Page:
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First National Policing Chief Scientific Adviser announced

11 May 2021

Professor Paul Taylor has been appointed as the first National Policing Chief Scientific Adviser.

The newly created National Police Chiefs’ Council role, funded by the Home Office, will connect science and technology expertise both in the UK and globally to keep policing at the forefront of best practice. The Chief Scientific Adviser (CSA) will guide critical strategies, policies and decisions, helping police to protect millions of people.

Professor Paul Taylor #2

The role will focus on crime prevention and will use emerging evidence, research and innovation in science and technology, including in both data and behavioural science, to advise policing on both the opportunities and risks to help reduce crime. Independent, expert, scientific advice will be provided to the sector as a whole, including the College of Policing, the National Crime Agency, the Association of Police and Crime Commissioners, individual constabularies and on occasion government Ministers. 

A new science and technology strategy for policing will be developed alongside the delivery of the Government’s manifesto commitment to establish a new National Crime and Justice Laboratory. The Laboratory will work to provide insight and solutions across policing, the Criminal Justice System and government with the aim of transforming the prevention and reduction of crime.

It is envisaged that these initiatives will play a pivotal role in future policing at home and around the world. Professor Taylor, currently the director of the Centre for Research and Evidence on Security Threats (CREST) based at Lancaster University has led on innovations in crime prevention, predictive policing and a national programme of research that has helped shape policing in counter-terrorism and emergency response. Professor Taylor officially took up the post on 1 May 2021.

Professor Paul Taylor, said:

“It is my privilege to be joining the NPCC at a time when science and technology has so much to offer policing.

“The UK has always been at the forefront of using evidence and science in policing and I intend to build on this tradition, ensuring the very best research and innovation lies at the heart of what we do.

“I look forward to working with outstanding colleagues across the sector and within the Chief Scientific Advisor network.”

National Police Chiefs’ Council Chair Martin Hewitt, said:

“As we continually strive to make twenty-first century policing more effective and efficient, it is crucial that we deepen and expand our capability to harness science and technology to prevent crime and keep people safe.

“Professor Paul Taylor will bring his exceptional experience and outstanding leadership to help policing to be prepared for both the opportunities and the threats presented by science and technology in the future, and I look forward to working with him.”

Policing Minister Kit Malthouse, said:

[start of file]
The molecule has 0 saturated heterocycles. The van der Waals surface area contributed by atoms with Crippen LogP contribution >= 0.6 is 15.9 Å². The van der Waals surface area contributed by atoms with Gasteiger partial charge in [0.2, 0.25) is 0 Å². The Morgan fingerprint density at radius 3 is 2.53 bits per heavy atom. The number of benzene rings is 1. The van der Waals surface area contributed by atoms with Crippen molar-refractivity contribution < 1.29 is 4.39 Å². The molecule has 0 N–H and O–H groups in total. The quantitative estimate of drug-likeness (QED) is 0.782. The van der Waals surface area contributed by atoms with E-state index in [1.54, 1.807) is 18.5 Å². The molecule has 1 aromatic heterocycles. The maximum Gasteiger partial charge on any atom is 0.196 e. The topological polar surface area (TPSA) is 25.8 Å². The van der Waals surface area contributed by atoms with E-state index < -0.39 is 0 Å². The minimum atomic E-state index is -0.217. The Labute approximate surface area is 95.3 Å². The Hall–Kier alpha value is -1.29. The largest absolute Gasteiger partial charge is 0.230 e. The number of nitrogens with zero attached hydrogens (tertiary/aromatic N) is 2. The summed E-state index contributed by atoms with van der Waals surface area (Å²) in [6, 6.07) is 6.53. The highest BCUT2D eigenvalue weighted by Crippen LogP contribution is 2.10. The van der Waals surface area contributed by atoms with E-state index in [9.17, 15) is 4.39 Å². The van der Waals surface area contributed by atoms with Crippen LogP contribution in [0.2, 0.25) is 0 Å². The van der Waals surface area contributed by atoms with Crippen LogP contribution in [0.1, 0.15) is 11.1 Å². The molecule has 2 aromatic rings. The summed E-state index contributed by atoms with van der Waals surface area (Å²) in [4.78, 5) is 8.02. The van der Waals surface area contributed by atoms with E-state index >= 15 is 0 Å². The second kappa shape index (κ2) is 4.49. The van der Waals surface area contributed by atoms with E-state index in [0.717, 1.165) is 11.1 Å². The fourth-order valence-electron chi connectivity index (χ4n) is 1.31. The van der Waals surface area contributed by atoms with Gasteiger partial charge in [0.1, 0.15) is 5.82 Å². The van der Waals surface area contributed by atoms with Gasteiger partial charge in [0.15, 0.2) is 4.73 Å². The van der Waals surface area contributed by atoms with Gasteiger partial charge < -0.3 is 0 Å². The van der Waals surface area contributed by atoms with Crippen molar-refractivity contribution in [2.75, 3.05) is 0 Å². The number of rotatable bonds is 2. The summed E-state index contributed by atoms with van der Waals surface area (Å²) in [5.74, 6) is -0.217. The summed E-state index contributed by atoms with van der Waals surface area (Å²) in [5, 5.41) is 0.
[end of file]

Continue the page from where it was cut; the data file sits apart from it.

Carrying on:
“Our police officers are the best in the world, and we’re determined to equip them with the tools and expertise they need to stay one step ahead of criminals.

“This role will channel the brightest and best insights across science and technology to help the police prevent crime before it happens and keep our communities safe.

“I welcome Professor Paul Taylor to this role and I look forward to working with him closely on our shared mission of driving forward innovation in policing and driving down crime.”

Sir Patrick Vallance, Government Chief Scientific Adviser, said:

“Congratulations to Professor Taylor on becoming National Policing Chief Scientific Adviser. This new role will help ensure that police can make the best use of the latest science and technologies to help prevent and reduce crime. Professor Taylor brings a wealth of relevant experience and knowledge with him. I look forward to working with Professor Taylor and welcoming him to the network of Chief Scientific Advisers across government."

Professor Paul Taylor - Biography

Paul Taylor is Professor of Psychology at Lancaster University, Professor of Human Interaction at the University of Twente, and director of the UK Centre for Research and Evidence on Security Threats (CREST).

Established in 2015, CREST has brought together over 140 researchers from 35 universities and SMEs to deliver research that informs policy and practice in security and policing.

Before this, Professor Taylor established Lancaster’s Institute for security research, leading staff and students from ten departments and growing an interdisciplinary strength that still defines the Institute’s contribution today.

Professor Taylor’s research uses modelling and experimentation to understand and predict human cooperation and violence. Its implications have helped in the prevention of serious crime, the negotiation of hostage crises, and the use of data in national security.

Over his career Professor Taylor has contributed science advice to a number of high profile police investigations in the UK and overseas. In 2005 he received a Metropolitan Police Service Commissioner Commendation for his contributions.